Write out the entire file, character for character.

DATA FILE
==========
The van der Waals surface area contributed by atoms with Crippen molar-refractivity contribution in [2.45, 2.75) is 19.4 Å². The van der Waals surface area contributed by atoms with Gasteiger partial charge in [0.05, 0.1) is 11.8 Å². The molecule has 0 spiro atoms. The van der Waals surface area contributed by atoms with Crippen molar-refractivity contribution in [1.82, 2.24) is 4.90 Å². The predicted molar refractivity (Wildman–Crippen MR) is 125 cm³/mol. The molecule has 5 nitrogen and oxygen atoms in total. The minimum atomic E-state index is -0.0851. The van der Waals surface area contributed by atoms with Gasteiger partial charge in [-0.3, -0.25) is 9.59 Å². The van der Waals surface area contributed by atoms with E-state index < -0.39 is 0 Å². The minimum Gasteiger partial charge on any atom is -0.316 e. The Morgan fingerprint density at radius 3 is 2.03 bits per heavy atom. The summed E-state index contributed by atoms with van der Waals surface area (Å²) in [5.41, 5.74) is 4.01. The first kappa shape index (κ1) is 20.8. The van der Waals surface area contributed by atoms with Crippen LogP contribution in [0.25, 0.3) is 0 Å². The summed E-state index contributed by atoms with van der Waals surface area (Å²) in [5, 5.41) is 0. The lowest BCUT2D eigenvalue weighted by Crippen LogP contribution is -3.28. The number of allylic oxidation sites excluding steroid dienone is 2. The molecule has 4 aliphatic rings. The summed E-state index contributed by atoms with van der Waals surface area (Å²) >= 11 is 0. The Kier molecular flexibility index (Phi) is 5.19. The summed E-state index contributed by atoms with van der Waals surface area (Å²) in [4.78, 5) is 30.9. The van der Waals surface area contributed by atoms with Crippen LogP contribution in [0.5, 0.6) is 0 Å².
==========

The van der Waals surface area contributed by atoms with Crippen molar-refractivity contribution in [2.45, 2.75) is 19.4 Å². The van der Waals surface area contributed by atoms with Gasteiger partial charge in [0.05, 0.1) is 11.8 Å². The molecule has 0 spiro atoms. The van der Waals surface area contributed by atoms with Crippen molar-refractivity contribution in [1.82, 2.24) is 4.90 Å². The predicted molar refractivity (Wildman–Crippen MR) is 125 cm³/mol. The molecule has 5 nitrogen and oxygen atoms in total. The minimum atomic E-state index is -0.0851. The van der Waals surface area contributed by atoms with Gasteiger partial charge in [-0.3, -0.25) is 9.59 Å². The van der Waals surface area contributed by atoms with E-state index < -0.39 is 0 Å². The minimum Gasteiger partial charge on any atom is -0.316 e. The Morgan fingerprint density at radius 3 is 2.03 bits per heavy atom. The summed E-state index contributed by atoms with van der Waals surface area (Å²) in [5.41, 5.74) is 4.01. The first kappa shape index (κ1) is 20.8. The van der Waals surface area contributed by atoms with Crippen LogP contribution in [0.25, 0.3) is 0 Å². The summed E-state index contributed by atoms with van der Waals surface area (Å²) in [5, 5.41) is 0. The lowest BCUT2D eigenvalue weighted by Crippen LogP contribution is -3.28. The number of allylic oxidation sites excluding steroid dienone is 2. The molecule has 4 aliphatic rings. The summed E-state index contributed by atoms with van der Waals surface area (Å²) >= 11 is 0. The Kier molecular flexibility index (Phi) is 5.19. The summed E-state index contributed by atoms with van der Waals surface area (Å²) in [4.78, 5) is 30.9. The van der Waals surface area contributed by atoms with Crippen LogP contribution in [0.5, 0.6) is 0 Å².